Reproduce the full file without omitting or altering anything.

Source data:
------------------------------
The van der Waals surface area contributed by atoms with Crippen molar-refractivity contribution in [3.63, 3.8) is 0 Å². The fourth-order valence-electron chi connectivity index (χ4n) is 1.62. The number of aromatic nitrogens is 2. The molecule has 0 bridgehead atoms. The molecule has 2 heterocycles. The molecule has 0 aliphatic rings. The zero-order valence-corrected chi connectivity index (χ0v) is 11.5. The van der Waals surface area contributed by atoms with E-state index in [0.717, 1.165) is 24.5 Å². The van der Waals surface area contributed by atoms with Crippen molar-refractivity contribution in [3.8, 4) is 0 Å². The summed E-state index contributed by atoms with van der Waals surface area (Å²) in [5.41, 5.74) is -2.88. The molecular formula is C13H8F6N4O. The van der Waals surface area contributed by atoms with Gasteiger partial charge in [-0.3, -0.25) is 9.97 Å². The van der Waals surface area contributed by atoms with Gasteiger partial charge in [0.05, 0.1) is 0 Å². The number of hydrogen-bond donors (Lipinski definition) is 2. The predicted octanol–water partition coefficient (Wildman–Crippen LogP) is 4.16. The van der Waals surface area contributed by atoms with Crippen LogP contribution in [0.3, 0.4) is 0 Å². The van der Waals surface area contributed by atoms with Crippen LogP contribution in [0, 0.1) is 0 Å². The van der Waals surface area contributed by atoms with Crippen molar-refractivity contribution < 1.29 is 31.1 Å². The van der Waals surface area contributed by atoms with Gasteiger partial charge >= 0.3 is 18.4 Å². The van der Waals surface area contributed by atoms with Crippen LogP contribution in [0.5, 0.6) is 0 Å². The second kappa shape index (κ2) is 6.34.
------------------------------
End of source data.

The van der Waals surface area contributed by atoms with Crippen molar-refractivity contribution in [3.63, 3.8) is 0 Å². The fourth-order valence-electron chi connectivity index (χ4n) is 1.62. The number of aromatic nitrogens is 2. The molecule has 0 bridgehead atoms. The molecule has 2 heterocycles. The molecule has 0 aliphatic rings. The zero-order valence-corrected chi connectivity index (χ0v) is 11.5. The van der Waals surface area contributed by atoms with E-state index in [0.717, 1.165) is 24.5 Å². The van der Waals surface area contributed by atoms with Crippen molar-refractivity contribution in [3.8, 4) is 0 Å². The summed E-state index contributed by atoms with van der Waals surface area (Å²) in [5.41, 5.74) is -2.88. The molecular formula is C13H8F6N4O. The van der Waals surface area contributed by atoms with Gasteiger partial charge in [-0.3, -0.25) is 9.97 Å². The van der Waals surface area contributed by atoms with Gasteiger partial charge in [0.05, 0.1) is 0 Å². The number of hydrogen-bond donors (Lipinski definition) is 2. The predicted octanol–water partition coefficient (Wildman–Crippen LogP) is 4.16. The van der Waals surface area contributed by atoms with Crippen LogP contribution in [0.3, 0.4) is 0 Å². The van der Waals surface area contributed by atoms with Crippen LogP contribution in [0, 0.1) is 0 Å². The van der Waals surface area contributed by atoms with Crippen molar-refractivity contribution < 1.29 is 31.1 Å². The van der Waals surface area contributed by atoms with Gasteiger partial charge >= 0.3 is 18.4 Å². The van der Waals surface area contributed by atoms with Crippen LogP contribution in [0.5, 0.6) is 0 Å². The second kappa shape index (κ2) is 6.34.